SANTIAGO DE CUBA- A new recreational tourism route around the World Heritage Site of Castillo de San Pedro de la Roca del Morro, is introducing locals and visitors to the enchanting sea-views of this city on Cuba’s south-eastern coast.

The route starts from the central Céspedes Park, in the very Heart of the city centre where tourists receive information about the formation of the settlement on the site, of its foundation 500 years ago on July 25, the Day of the Apostle of Santiago, Patron Saint of the Spanish Kingdom.

 A new recreational tourism route around the World Heritage Site of Castillo de San Pedro de la Roca del Morro, is introducing locals and visitors to the enchanting sea-views of this city on Cuba’s south-eastern coast.Only a few blocks away is “Velazquez’s Balcony”, another point of interest from the height of which much of the city and the vestiges of the fortresses charged with protecting it from pillaging pirates, corsairs and other menaces, can be appreciated.

Amongst other attractive stops is Alameda Avenue, a recipient of significant investment for the city‘s 500th anniversary, and the first stretch of promenade that has given the pleasures of the bay back to the city dwellers.

En-route to the imposing fort there is also a stop at Frank País hill; its historic park dominated by a statue of the young underground resistance member who fought during the 1950’s to bring down the dictator Fulgencio Batista.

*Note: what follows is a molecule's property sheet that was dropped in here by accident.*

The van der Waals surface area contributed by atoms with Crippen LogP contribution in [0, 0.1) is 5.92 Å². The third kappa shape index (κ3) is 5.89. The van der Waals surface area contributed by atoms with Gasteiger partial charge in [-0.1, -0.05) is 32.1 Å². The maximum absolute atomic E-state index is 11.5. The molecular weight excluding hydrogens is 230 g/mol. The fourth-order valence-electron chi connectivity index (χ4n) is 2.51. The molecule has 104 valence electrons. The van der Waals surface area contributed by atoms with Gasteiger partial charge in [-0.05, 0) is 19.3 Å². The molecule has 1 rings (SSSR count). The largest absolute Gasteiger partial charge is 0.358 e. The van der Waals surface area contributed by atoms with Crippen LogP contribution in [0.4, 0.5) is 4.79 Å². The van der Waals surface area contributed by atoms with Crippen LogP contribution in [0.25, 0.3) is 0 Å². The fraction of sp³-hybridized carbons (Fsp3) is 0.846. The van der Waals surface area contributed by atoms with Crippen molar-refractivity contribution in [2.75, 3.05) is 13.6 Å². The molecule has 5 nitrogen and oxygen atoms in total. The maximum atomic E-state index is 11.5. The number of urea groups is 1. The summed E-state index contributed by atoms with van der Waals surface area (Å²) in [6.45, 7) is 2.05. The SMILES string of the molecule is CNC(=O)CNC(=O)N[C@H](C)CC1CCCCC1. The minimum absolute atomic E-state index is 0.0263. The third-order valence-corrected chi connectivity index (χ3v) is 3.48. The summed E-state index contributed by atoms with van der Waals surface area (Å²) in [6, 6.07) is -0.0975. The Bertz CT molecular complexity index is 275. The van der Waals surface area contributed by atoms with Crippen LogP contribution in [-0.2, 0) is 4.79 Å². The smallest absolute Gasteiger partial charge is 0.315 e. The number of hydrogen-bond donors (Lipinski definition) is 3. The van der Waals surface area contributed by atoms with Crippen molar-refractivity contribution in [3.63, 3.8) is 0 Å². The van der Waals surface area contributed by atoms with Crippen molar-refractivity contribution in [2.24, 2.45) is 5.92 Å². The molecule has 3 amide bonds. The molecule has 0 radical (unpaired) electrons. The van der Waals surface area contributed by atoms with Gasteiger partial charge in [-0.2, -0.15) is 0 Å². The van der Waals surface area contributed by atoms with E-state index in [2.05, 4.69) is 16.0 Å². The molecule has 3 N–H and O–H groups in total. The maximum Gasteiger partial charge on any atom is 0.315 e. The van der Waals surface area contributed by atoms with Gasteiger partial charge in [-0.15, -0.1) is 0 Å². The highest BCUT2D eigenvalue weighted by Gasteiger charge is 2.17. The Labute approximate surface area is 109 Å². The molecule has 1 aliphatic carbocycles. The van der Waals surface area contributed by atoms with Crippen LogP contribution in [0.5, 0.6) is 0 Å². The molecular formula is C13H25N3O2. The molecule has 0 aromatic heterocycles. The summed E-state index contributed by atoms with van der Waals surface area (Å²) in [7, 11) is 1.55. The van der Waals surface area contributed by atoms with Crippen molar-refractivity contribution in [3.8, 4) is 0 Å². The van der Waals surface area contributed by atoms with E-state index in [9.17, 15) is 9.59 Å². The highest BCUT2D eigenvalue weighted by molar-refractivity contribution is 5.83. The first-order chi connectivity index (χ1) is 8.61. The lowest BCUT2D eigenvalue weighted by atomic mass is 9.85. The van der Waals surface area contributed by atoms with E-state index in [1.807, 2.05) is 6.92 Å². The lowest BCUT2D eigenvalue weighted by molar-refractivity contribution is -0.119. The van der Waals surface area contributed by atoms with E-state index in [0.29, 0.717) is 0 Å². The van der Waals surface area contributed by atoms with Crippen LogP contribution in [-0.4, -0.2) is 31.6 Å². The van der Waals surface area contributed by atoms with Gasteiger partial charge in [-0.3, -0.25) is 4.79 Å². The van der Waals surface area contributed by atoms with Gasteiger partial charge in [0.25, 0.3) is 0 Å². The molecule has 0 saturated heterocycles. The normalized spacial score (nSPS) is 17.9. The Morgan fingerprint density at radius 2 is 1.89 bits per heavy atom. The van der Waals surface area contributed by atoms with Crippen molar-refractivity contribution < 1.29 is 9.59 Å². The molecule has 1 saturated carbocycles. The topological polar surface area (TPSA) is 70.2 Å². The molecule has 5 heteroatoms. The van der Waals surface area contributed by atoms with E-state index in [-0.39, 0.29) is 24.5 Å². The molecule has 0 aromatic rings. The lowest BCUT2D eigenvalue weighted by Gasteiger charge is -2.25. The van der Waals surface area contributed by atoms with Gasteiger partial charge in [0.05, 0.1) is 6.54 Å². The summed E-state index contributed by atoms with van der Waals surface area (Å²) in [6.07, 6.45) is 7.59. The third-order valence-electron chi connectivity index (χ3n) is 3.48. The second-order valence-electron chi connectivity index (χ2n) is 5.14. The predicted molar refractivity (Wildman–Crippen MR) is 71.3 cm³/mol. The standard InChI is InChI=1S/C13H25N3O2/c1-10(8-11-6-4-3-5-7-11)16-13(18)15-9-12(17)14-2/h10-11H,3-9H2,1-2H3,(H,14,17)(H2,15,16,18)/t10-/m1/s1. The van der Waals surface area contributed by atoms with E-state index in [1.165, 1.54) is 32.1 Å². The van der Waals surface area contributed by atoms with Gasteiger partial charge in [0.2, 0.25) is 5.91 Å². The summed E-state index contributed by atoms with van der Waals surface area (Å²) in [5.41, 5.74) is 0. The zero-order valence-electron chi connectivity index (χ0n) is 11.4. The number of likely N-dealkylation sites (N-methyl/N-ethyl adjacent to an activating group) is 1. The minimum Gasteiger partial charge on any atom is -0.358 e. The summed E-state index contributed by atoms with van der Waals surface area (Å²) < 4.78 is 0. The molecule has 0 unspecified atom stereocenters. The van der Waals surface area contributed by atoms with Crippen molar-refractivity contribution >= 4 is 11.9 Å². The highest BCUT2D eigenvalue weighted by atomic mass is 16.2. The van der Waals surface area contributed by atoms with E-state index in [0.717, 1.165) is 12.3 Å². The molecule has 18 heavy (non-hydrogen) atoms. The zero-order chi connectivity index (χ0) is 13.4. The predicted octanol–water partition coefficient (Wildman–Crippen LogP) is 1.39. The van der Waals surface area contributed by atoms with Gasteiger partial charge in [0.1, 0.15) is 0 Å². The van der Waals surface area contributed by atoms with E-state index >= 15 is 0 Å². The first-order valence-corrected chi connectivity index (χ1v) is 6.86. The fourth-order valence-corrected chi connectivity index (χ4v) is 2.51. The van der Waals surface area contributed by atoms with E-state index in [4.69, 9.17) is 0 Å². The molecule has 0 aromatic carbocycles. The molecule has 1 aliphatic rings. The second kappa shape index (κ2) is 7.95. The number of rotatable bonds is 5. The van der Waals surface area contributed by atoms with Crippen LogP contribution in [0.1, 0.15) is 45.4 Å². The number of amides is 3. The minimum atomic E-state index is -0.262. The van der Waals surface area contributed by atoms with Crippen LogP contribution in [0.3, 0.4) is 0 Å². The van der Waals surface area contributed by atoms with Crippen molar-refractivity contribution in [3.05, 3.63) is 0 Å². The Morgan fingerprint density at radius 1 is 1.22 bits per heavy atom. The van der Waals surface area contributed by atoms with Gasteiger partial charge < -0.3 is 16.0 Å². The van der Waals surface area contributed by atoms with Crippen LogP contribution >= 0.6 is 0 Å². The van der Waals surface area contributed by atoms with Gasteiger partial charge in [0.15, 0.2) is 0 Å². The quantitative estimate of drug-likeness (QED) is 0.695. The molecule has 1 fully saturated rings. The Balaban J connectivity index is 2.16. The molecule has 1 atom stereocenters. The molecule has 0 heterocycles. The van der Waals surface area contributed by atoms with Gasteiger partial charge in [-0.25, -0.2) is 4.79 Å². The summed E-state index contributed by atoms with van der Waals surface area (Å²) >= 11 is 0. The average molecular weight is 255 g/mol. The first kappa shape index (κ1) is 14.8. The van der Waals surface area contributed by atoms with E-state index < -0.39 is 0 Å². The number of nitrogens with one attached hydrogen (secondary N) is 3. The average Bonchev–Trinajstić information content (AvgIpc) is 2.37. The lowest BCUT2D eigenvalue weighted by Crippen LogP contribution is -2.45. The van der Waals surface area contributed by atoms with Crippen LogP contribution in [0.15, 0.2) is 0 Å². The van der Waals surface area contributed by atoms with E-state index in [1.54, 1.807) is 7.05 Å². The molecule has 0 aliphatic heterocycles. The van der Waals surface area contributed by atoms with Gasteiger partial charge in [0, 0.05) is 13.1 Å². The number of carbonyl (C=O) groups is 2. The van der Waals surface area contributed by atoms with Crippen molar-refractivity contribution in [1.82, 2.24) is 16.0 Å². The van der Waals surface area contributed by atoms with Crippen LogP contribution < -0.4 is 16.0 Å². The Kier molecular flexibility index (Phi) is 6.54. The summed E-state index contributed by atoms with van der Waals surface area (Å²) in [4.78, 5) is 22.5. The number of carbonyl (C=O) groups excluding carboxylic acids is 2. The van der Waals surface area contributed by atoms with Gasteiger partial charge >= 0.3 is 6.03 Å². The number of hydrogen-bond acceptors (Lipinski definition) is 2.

The remains of other Spanish colonial military constructions are also included as symbolic sentinels of that era.

At the Castillo itself, visitors can enjoy the sunset ceremony, a patriotic ritual performed by young people in “Mambis” (XIX century Cuban independence insurgents who confronted Spanish forces) style.

Designated a World Heritage Site in 1997, the settlement is considered to be an example of the Latin American military school of Architecture. In order for these constructive qualities to be protected, the Office of the City Conservationist performs routine maintenance checks.

Just three years ago, one such “routine check” comprised the complete repair of all timber components of the settlement and in particular the fort’s principal entrance bridge.

Additionally, this entrance bridge served to regulate access by the provision of a pedestrian-only reception area. This bridge had previously permitted the passing of buses, trucks and other vehicles which damaged the installation.

These improvements also extended to the restaurant that specializes in traditional food, various kiosks, craft stands and the lighthouse that guided ships on their way through this stretch of the Caribbean Sea.

The managers and staff from the Office of the City Conservationist and the Provincial Heritage Management take special care of their “favorite child”, the historic military fortress that also represents a standard Caribbean adaption of Italian Renaissance military architecture.

Omar Lopez, director of the aforementioned agency, describes the institution as being in excellent state of repair and another of the marvels that Santiago de Cuba has to offer.

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